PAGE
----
How did this occur? First, the proportion of the population over 65 years old is the largest ever.6 Statistically, this age group consumes more health care than others. Second, the complex, even Byzantine funding structure of health care involved ever-increasing amounts of bureaucracy, staffing, and financing (both public and private). As explained by Baumol's Cost Disease economic model,7 the efficiency of automation is limited in some professions; much of health care requires the extensive time of sometimes expensive professionals. Third, medical treatment improvements have extended lifespans, leading to a still larger senior population, along with the appearance of new ailments requiring more care.
Campuses in Health Care Nation have many academic programs and many people devoted to medicine. There are more medical schools than in 2014. Degrees in fields like nursing, surgery, radiology, gerontology, and hospital administration have been initiated or expanded. Students take more medically-related classes than ever. In 2024 more of those students are women, given the historical prevalence of female students in many health care fields, contributing to an overall feminization of higher education.8 Campus IT needs have grown as well in order to support the significant and increasing needs of technology-dependent medical fields. Campuses have space-sharing agreements with regional clinics and hospitals in order to better place students and graduates while also partaking of the medical sector's financial and political clout.
What do eighteen-year-olds think as they enter Health Care Nation as first-year college students? A significant number of them have taken pre-med and related classes in high school. For them, medical heroes (researchers, inventors, star practitioners) loom as large as sports figures. And many of the students are already familiar with elder-care practices from their childhood and teenage years.
What do these scenarios mean for higher education IT organizations? These short accounts can be used as imaginative aids for planning. For example, readers might imagine how their campus would be different from the way it is currently. How will jobs change? How will the IT organization operate in new ways?
In a more constructivist fashion, readers can create scenarios based on trends determined to be the most salient for an individual institution. As a group exercise, staff within a common department can identify key trends—a useful way to build shared intelligence. This can also work as a basic knowledge-management exercise, surfacing participants' concerns, information habits, and interests.
Readers can also use these scenarios in a contrary fashion. One could read against the grain of each narrative to see which aspects of higher education would remain largely unchanged from our current world of 2014. Alternatively, by seeking out present trends that might counter the trends used in generating these scenarios, a reader could build opposing scenarios. Could the balanced Two Cultures scenario be upset by forces leading to dominance by one or the other culture? Which current trend-lines might lead to an anti-Renaissance? Are there drivers that could cause a shrinking of the medical sector, thus negating Health Care Nation?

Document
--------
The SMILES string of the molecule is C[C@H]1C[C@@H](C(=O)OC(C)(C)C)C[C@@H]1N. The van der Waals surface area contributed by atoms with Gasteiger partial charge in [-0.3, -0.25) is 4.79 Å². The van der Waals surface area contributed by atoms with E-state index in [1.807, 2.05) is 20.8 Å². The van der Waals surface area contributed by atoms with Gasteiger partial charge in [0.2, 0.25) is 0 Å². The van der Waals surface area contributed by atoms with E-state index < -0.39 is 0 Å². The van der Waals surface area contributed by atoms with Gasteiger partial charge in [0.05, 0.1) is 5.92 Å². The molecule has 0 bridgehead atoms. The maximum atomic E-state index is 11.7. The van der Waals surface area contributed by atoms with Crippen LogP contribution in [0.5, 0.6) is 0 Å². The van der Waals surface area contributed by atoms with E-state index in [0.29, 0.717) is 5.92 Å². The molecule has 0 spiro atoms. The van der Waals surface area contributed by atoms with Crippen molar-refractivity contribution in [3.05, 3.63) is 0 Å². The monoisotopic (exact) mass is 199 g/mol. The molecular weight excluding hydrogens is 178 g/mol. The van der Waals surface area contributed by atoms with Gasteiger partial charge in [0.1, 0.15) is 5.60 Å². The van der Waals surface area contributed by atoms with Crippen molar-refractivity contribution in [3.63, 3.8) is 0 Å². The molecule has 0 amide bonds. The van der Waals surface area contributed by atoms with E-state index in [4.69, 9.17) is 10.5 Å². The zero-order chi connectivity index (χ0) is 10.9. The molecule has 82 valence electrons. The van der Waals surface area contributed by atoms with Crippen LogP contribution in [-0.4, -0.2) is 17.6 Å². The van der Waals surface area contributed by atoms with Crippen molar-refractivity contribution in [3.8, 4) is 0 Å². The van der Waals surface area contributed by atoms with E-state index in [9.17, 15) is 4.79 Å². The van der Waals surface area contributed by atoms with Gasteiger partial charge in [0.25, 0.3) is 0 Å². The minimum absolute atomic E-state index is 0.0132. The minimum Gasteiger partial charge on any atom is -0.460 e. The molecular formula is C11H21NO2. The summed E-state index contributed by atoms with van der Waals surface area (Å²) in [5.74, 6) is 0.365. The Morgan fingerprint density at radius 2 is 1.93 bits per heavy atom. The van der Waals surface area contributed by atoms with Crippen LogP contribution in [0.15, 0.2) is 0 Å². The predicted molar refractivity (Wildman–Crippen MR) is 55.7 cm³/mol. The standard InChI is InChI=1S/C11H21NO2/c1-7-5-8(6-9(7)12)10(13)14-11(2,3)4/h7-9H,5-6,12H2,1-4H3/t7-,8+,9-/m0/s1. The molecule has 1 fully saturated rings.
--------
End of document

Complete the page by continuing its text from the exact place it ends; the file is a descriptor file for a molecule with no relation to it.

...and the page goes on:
In addition, readers can take to social media (one leg of the three-legged Renaissance media base) to share their thoughts on future scenarios. We can consider this an act of collective intelligence, pooling our intellectual resources and imaginations in a challenging time for higher education. Such a conversation about possible futures and multiple present trends could help those of us involved in education and technology to think more clearly about how what comes next emerges from what is now. The result? Perhaps a glimpse of the future.
- My EDUCAUSE profile links to these four EQ columns.
- As described by the 20th-century British scientist and novelist C. P. Snow throughout his career.
- See http://barackobama.tumblr.com/post/11867127866/hi-tumblr.
- On his blog, Ruben R. Puentedura offers a very useful overview: "Game and Learn: An Introduction to Educational Gaming," August 3, 2009.
- See Bureau of Labor Statistics, U.S. Department of Labor, "Employment Projections: 2012–2022 Summary," Economic News Release, December 19, 2013. Also see Sarah Kliff, "The $2.8 Trillion Question: Are Health Costs Growing Fast Again?," Vox, April 30, 2014.
- Paul Taylor, "The Next America," Pew Research Center, April 10, 2014.
- The theory was first laid out in William J. Baumol and William G. Bowen, Performing Arts: The Economic Dilemma (New York: Twentieth Century Fund, 1966).
- Already in 2013, "about 80 percent of the [health care] jobs are held by women." Floyd Norris, "Gender Gaps Appear as Employment Recovers from the Recession," New York Times, July 12, 2013.